Saying no

With every call that now comes into Steve Barkley's company, he has to ask a tough question: Can we afford to help this person? Since the passage of Prop. 206, more frequently the answer is no.

Barkley is president and CEO of Tungland Corp., a Tucson­based company that provides services for individuals statewide and in other states. He has hundreds of employees who staff group homes, day programs, employment programs and in­home support services. He has 673 employees in Arizona who currently earn less than $10 an hour.

Raising wages and funding the new paid sick time that also was part of Prop. 206 will cost $2.5 million next year.

Barkley said he would love to pay more than that, but the state rates don't allow it. Already, he said, he has 90 percent employee turnover, and 20 percent of his job openings are unfilled.

"It's a function of what the state pays," he said. "You have to have a lot of compassion and a lot of responsibility to do this work. We have individuals who will kick you, spit on you, pull your hair. Given the option to sell T­shirts at Target for $10 an hour or do this kind of work, you've got to really have a special kind of heart to do it."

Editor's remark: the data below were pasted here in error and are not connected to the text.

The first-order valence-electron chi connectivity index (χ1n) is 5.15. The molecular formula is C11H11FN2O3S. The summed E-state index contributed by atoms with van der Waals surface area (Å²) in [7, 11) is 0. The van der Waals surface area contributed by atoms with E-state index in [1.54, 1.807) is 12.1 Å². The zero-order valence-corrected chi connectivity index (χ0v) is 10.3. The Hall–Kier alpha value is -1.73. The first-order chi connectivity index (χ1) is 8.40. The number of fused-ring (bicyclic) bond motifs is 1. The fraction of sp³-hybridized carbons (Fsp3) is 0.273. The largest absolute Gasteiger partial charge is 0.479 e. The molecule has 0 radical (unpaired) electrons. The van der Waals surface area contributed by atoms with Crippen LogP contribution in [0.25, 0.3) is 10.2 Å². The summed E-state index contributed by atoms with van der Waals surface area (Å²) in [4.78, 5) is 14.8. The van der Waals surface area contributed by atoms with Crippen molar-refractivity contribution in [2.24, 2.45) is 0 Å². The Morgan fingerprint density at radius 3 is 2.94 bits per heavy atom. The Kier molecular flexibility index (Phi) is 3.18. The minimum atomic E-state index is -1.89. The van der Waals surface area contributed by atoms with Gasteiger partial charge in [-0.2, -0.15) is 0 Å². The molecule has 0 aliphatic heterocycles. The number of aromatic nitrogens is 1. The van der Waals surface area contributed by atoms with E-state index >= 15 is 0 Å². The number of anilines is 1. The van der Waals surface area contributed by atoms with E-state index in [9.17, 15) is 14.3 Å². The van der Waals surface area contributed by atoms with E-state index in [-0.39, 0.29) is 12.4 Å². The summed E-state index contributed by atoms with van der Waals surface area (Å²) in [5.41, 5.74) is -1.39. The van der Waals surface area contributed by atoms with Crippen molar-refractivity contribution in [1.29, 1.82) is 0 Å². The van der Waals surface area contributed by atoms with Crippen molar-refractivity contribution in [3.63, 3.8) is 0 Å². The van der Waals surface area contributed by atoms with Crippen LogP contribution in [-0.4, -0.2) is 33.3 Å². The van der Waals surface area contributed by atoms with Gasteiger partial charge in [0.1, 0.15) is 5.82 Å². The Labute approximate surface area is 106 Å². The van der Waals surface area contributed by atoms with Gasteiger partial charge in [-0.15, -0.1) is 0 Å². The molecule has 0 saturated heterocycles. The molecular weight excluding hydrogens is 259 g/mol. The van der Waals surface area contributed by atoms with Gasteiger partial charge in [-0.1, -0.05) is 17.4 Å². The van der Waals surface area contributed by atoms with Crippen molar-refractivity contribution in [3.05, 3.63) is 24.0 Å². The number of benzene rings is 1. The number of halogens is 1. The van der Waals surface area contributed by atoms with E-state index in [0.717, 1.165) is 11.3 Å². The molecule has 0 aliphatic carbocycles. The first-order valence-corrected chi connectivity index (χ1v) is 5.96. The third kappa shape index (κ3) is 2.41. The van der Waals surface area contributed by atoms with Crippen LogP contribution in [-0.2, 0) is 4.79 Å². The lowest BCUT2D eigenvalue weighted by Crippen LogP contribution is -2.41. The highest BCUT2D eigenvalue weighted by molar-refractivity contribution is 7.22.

Without additional funding, he said, the company will have to keep saying no.
"We have been turning down calls for us to provide services because we just can't agree to provide services at losses," he said.

Barkley said the company already stopped accepting anyone 24 or younger into employment programs. He turned down a request out of Flagstaff to take 12 people for an employment program.